Imágenes de páginas
PDF
EPUB

SUMMARY BY COUNTIES OF BUTTER AND CHEESE MADE IN FACTORIES.

[blocks in formation]

68

26
2

సం-పనినినినం.

ఉనికిలు - అహం -208

34,408
8,543,800

276,429
13,202,919

257,131
3,201,027

756, 974
3,999, 432

120,000

106,585
110,300

61,000
2,063,510

60,000
100,000
1,021,932

5,000
506.731
909,000
177,243

16
41

3
1

515,696
120,000

914,300
1,437,021

157,887
110,300

61,000
2,063,510

974,300
1,597,021
1,024,932

5,000
846,731
909,000
177,243

756,974
3,483,736

18
1
8
17
3

8

499.000

11

340,000

553,000

1,062,000

17

56

COUNTY

Whole number of

factories.

Albany
Allegany
Broome.
Cattaraugus
Cayuga ..
Chautauqua
Chemung.
Chenango
Clinton ....
Columbia.
Cortland..
Delaware
Dutchess
Erie
Essex..
Franklin,
Fulton
Genesee
Herkimer
Jefferson
Lewis.
Livingston
Madison
Monroe
Montgomery
Niagara.
Oneida.
Onondaga
Ontario.........
Orange
Orleans..
Oswego.
Otsego.
Rensselaer.
St. Lawrence

4,958,412

2
40
1
1
1
4

14,856
1,619,291

40.000
60.000
89,370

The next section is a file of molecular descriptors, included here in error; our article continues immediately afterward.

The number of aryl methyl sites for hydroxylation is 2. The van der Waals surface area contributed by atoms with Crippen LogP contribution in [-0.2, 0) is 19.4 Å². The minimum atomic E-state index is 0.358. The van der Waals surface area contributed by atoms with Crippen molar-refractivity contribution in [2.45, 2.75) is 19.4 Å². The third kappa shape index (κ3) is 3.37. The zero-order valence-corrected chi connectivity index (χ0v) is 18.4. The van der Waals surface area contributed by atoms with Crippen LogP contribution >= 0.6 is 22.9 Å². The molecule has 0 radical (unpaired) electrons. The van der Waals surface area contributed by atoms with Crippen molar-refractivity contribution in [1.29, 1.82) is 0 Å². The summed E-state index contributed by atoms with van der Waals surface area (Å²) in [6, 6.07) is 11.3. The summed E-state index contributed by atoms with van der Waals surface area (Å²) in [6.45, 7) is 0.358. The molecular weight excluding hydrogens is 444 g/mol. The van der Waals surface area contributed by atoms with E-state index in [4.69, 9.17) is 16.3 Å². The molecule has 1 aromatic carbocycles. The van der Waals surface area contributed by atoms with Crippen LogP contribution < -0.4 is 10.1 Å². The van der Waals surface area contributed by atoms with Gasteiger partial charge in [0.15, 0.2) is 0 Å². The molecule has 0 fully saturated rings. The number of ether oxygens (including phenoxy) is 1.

122,855

[blocks in formation]

7

6
112
130
89

3
68

3
41

1
135
21
4

3
6
4
99
114
89

2
33

1
39

1
109
13

1
23

12

332.000
33,500

4,000
631, 834

237,958
812,290

212.000
10,986,098
10,145,038
8,691,944

150,000
2,463,000

40.000
2,868,351

40,000
10,414,697

885,000

20,000
$81,872

80,000
3,407,707
4,740,182

30,000
1,377,984
1,936,600

5,000
2,370,000
*****148,000
2,652,745

471,000

4,000
963,834
33,500
27,330

4,958, 412

237,958
312,290

212,000
12,364 012
12,081,638
8,694,944

155,000
4,833,000

40,000
3,016,671

40,000
13,067, 442
1,356,000

20,000
981,872

80,000
7,031,709
7,094,850

2

27,330

3
1
3

113,500

80,00
180,580

23
7

379,531
145,631

493,031
175,631
180,580

1
71
90

2 180

4
1
40
55

30 25

362,719 711,898

1 10

2 55

10,000 398, 109

145,000 3,651,530

8,627,002 2,354,668

587,880

372,719 1,110,007

145,000 3,705,819

121

14,192,898

34,289

14,730,278

[merged small][merged small][merged small][merged small][ocr errors][merged small][merged small][merged small][merged small][ocr errors][subsumed][merged small][merged small][merged small][merged small][merged small][ocr errors][merged small][subsumed][merged small][ocr errors][merged small][merged small][merged small][merged small][merged small][merged small][merged small][merged small][merged small][merged small]